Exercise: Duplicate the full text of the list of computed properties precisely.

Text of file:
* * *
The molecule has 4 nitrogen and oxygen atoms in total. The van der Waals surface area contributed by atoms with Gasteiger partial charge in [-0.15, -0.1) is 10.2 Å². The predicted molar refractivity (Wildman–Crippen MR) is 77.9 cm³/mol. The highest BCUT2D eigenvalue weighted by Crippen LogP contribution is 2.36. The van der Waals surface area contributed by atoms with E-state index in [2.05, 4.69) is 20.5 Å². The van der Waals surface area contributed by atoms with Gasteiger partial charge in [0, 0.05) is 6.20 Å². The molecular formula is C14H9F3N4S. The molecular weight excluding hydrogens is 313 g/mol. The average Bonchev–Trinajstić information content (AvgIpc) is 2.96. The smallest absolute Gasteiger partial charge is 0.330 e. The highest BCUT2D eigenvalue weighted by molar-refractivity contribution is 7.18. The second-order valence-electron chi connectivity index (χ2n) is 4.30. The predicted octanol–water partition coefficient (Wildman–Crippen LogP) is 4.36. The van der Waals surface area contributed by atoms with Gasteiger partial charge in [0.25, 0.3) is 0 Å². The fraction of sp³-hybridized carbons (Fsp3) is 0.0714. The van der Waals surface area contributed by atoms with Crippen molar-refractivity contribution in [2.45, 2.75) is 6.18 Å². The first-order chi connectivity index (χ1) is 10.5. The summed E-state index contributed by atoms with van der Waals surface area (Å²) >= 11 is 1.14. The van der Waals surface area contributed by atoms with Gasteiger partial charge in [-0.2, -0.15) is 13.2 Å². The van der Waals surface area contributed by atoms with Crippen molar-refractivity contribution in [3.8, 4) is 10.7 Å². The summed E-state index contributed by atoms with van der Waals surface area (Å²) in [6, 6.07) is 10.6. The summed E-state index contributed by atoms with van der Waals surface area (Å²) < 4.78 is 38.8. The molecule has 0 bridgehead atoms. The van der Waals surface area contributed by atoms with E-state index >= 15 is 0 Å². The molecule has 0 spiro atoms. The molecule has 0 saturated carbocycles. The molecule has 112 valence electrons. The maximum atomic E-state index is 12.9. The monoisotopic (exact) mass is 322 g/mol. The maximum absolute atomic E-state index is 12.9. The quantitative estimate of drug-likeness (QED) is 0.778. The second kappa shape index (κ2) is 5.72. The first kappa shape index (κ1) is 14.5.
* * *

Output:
The molecule has 4 nitrogen and oxygen atoms in total. The van der Waals surface area contributed by atoms with Gasteiger partial charge in [-0.15, -0.1) is 10.2 Å². The predicted molar refractivity (Wildman–Crippen MR) is 77.9 cm³/mol. The highest BCUT2D eigenvalue weighted by Crippen LogP contribution is 2.36. The van der Waals surface area contributed by atoms with E-state index in [2.05, 4.69) is 20.5 Å². The van der Waals surface area contributed by atoms with Gasteiger partial charge in [0, 0.05) is 6.20 Å². The molecular formula is C14H9F3N4S. The molecular weight excluding hydrogens is 313 g/mol. The average Bonchev–Trinajstić information content (AvgIpc) is 2.96. The smallest absolute Gasteiger partial charge is 0.330 e. The highest BCUT2D eigenvalue weighted by molar-refractivity contribution is 7.18. The second-order valence-electron chi connectivity index (χ2n) is 4.30. The predicted octanol–water partition coefficient (Wildman–Crippen LogP) is 4.36. The van der Waals surface area contributed by atoms with Gasteiger partial charge in [0.25, 0.3) is 0 Å². The fraction of sp³-hybridized carbons (Fsp3) is 0.0714. The van der Waals surface area contributed by atoms with Crippen molar-refractivity contribution in [2.45, 2.75) is 6.18 Å². The first-order chi connectivity index (χ1) is 10.5. The summed E-state index contributed by atoms with van der Waals surface area (Å²) >= 11 is 1.14. The van der Waals surface area contributed by atoms with Gasteiger partial charge in [-0.2, -0.15) is 13.2 Å². The van der Waals surface area contributed by atoms with Crippen molar-refractivity contribution in [3.8, 4) is 10.7 Å². The summed E-state index contributed by atoms with van der Waals surface area (Å²) in [6, 6.07) is 10.6. The summed E-state index contributed by atoms with van der Waals surface area (Å²) < 4.78 is 38.8. The molecule has 0 bridgehead atoms. The van der Waals surface area contributed by atoms with E-state index >= 15 is 0 Å². The molecule has 0 spiro atoms. The molecule has 0 saturated carbocycles. The molecule has 112 valence electrons. The maximum atomic E-state index is 12.9. The monoisotopic (exact) mass is 322 g/mol. The maximum absolute atomic E-state index is 12.9. The quantitative estimate of drug-likeness (QED) is 0.778. The second kappa shape index (κ2) is 5.72. The first kappa shape index (κ1) is 14.5.